Last month, I did a tour in Perth, Australia that had street art as a central focus. Among the most remarkable pieces encountered was a set of posters by Peter Drew.

One poster said “REAL AUSTRALIANS SAY WELCOME” while another featured a striking profile of a vaguely South Asian man in a turban beneath which was printed “AUSSIE.” 

The guide explained that Drew had been placing thousands of these posters all across Australia in recent years. 

The “Real Australians Say Welcome” posters campaign came first as a way of combating rising anti-immigrant and anti-refugee sentiments by reminding people that Australia is a nation of immigrants and welcoming newcomers was part of its heritage and a great strength.

The “Aussie” posters have been the latest project and is designed to remind people of the myriad nationalities and ethnicities that are now part of Australia’s larger identity. The turban-wearing poster features the likeness of  Monga Khan, an Indian who migrated to Australia and had to apply for an exemption to the country’s White Australia policy to become a legal citizen in the early 20th century.

I have since noticed these posters in various spots throughout my travels in Perth, Adelaide, Melbourne, Sydney, and Launceston.

Drew’s newest project is is called “Real Australians Seek Welcome” and highlights issues surrounding the languages and rights of Australia’s indigenous people. He’s currently raising money for that project.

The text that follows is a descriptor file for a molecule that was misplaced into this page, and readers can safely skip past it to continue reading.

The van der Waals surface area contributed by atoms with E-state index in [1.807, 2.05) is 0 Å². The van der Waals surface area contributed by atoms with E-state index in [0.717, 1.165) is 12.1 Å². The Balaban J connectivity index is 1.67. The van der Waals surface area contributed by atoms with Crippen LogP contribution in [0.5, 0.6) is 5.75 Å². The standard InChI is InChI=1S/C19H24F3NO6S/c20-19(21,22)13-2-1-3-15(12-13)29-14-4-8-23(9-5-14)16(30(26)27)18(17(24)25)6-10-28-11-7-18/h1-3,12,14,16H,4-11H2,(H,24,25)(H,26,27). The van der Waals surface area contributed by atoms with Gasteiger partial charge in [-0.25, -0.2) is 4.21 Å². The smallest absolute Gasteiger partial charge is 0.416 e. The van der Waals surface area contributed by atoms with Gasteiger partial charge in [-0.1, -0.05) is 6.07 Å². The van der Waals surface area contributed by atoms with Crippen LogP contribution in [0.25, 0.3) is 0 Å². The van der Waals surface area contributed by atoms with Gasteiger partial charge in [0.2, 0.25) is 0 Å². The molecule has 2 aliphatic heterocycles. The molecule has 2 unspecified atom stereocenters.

Beyond highlighting the projects and perhaps spurring thought about how this ties into our own national policy discussions back in the U.S., I’m reminded of the “Welcome to Raleigh, Y’all!” campaign being led by the group Come Out & Show Them. That project is described as “a campaign to talk about immigration, deportation, and sanctuary in Raleigh.”

Their first large street mural installation was just completed at The Pour House in downtown Raleigh, North Carolina a day ago. They’re also planning an identical campaign for Durham, NC.

The similarities in the programs is pretty cool to observe, even if the political/ social environments that make them necessary in two of the world’s greatest immigrant-based nations isn’t.

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